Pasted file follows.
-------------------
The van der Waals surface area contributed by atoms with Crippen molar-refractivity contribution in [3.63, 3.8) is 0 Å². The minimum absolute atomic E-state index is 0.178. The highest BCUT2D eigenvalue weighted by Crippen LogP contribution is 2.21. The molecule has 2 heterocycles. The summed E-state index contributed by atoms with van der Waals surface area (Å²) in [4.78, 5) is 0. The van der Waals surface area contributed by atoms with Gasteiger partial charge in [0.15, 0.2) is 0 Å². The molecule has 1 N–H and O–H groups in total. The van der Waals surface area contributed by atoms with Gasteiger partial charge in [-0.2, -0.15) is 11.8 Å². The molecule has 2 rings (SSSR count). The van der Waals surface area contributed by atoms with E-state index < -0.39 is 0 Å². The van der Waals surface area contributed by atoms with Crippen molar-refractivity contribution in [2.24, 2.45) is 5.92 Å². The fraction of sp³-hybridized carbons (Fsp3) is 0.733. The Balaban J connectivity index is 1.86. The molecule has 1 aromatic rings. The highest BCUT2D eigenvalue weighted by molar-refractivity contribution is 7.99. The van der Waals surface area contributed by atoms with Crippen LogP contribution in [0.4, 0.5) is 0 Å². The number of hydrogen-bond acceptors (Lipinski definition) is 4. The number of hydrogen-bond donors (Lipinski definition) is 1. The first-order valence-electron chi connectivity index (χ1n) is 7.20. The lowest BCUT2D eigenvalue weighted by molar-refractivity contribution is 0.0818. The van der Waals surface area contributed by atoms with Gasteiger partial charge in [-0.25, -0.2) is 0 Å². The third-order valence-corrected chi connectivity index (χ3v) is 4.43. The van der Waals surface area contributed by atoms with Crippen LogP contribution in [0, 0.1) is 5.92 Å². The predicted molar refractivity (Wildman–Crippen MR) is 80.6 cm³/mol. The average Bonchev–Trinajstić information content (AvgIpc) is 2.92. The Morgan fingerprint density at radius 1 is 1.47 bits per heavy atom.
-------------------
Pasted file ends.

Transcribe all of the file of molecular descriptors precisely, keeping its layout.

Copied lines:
The van der Waals surface area contributed by atoms with Crippen molar-refractivity contribution in [3.63, 3.8) is 0 Å². The minimum absolute atomic E-state index is 0.178. The highest BCUT2D eigenvalue weighted by Crippen LogP contribution is 2.21. The molecule has 2 heterocycles. The summed E-state index contributed by atoms with van der Waals surface area (Å²) in [4.78, 5) is 0. The van der Waals surface area contributed by atoms with Gasteiger partial charge in [0.15, 0.2) is 0 Å². The molecule has 1 N–H and O–H groups in total. The van der Waals surface area contributed by atoms with Gasteiger partial charge in [-0.2, -0.15) is 11.8 Å². The molecule has 2 rings (SSSR count). The van der Waals surface area contributed by atoms with E-state index < -0.39 is 0 Å². The van der Waals surface area contributed by atoms with Crippen molar-refractivity contribution in [2.24, 2.45) is 5.92 Å². The fraction of sp³-hybridized carbons (Fsp3) is 0.733. The Balaban J connectivity index is 1.86. The molecule has 1 aromatic rings. The highest BCUT2D eigenvalue weighted by molar-refractivity contribution is 7.99. The van der Waals surface area contributed by atoms with Crippen LogP contribution in [0.4, 0.5) is 0 Å². The number of hydrogen-bond acceptors (Lipinski definition) is 4. The number of hydrogen-bond donors (Lipinski definition) is 1. The first-order valence-electron chi connectivity index (χ1n) is 7.20. The lowest BCUT2D eigenvalue weighted by molar-refractivity contribution is 0.0818. The van der Waals surface area contributed by atoms with Gasteiger partial charge in [-0.25, -0.2) is 0 Å². The third-order valence-corrected chi connectivity index (χ3v) is 4.43. The van der Waals surface area contributed by atoms with Crippen LogP contribution in [0, 0.1) is 5.92 Å². The predicted molar refractivity (Wildman–Crippen MR) is 80.6 cm³/mol. The average Bonchev–Trinajstić information content (AvgIpc) is 2.92. The Morgan fingerprint density at radius 1 is 1.47 bits per heavy atom.